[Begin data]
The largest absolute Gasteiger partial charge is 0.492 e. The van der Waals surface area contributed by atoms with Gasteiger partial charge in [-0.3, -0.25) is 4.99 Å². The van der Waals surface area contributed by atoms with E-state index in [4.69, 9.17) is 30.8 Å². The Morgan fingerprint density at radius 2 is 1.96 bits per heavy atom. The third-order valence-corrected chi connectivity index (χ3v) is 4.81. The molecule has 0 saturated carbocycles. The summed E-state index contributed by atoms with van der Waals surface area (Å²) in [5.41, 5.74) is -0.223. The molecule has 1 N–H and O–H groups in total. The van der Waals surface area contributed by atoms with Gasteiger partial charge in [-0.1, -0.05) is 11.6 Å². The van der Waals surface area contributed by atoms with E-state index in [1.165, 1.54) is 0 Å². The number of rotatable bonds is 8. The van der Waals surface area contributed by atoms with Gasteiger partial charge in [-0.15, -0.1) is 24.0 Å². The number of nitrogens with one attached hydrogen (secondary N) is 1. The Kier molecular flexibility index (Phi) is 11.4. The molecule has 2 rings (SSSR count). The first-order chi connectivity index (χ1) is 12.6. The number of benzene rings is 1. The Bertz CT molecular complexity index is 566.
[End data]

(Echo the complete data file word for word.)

The largest absolute Gasteiger partial charge is 0.492 e. The van der Waals surface area contributed by atoms with Gasteiger partial charge in [-0.3, -0.25) is 4.99 Å². The van der Waals surface area contributed by atoms with E-state index in [4.69, 9.17) is 30.8 Å². The Morgan fingerprint density at radius 2 is 1.96 bits per heavy atom. The third-order valence-corrected chi connectivity index (χ3v) is 4.81. The molecule has 0 saturated carbocycles. The summed E-state index contributed by atoms with van der Waals surface area (Å²) in [5.41, 5.74) is -0.223. The molecule has 1 N–H and O–H groups in total. The van der Waals surface area contributed by atoms with Gasteiger partial charge in [-0.1, -0.05) is 11.6 Å². The van der Waals surface area contributed by atoms with E-state index in [1.165, 1.54) is 0 Å². The number of rotatable bonds is 8. The van der Waals surface area contributed by atoms with Gasteiger partial charge in [-0.15, -0.1) is 24.0 Å². The number of nitrogens with one attached hydrogen (secondary N) is 1. The Kier molecular flexibility index (Phi) is 11.4. The molecule has 2 rings (SSSR count). The first-order chi connectivity index (χ1) is 12.6. The number of benzene rings is 1. The Bertz CT molecular complexity index is 566.